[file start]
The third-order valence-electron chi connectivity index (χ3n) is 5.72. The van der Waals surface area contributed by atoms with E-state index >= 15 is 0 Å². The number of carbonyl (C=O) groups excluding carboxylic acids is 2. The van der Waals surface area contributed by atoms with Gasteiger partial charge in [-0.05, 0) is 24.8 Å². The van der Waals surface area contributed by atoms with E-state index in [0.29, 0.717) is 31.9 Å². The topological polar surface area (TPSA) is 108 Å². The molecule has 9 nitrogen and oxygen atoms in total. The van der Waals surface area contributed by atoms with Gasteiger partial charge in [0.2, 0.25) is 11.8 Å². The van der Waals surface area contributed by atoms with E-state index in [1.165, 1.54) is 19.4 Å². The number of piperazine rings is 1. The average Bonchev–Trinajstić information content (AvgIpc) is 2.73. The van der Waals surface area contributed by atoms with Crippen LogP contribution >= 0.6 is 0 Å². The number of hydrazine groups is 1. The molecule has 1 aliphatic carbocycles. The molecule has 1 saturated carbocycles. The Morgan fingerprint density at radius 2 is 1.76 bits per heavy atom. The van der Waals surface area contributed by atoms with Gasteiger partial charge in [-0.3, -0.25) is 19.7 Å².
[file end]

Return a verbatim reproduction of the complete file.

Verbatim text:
The third-order valence-electron chi connectivity index (χ3n) is 5.72. The van der Waals surface area contributed by atoms with E-state index >= 15 is 0 Å². The number of carbonyl (C=O) groups excluding carboxylic acids is 2. The van der Waals surface area contributed by atoms with Gasteiger partial charge in [-0.05, 0) is 24.8 Å². The van der Waals surface area contributed by atoms with E-state index in [0.29, 0.717) is 31.9 Å². The topological polar surface area (TPSA) is 108 Å². The molecule has 9 nitrogen and oxygen atoms in total. The van der Waals surface area contributed by atoms with Gasteiger partial charge in [0.2, 0.25) is 11.8 Å². The van der Waals surface area contributed by atoms with E-state index in [1.165, 1.54) is 19.4 Å². The number of piperazine rings is 1. The average Bonchev–Trinajstić information content (AvgIpc) is 2.73. The van der Waals surface area contributed by atoms with Crippen LogP contribution >= 0.6 is 0 Å². The number of hydrazine groups is 1. The molecule has 1 aliphatic carbocycles. The molecule has 1 saturated carbocycles. The Morgan fingerprint density at radius 2 is 1.76 bits per heavy atom. The van der Waals surface area contributed by atoms with Gasteiger partial charge in [-0.3, -0.25) is 19.7 Å².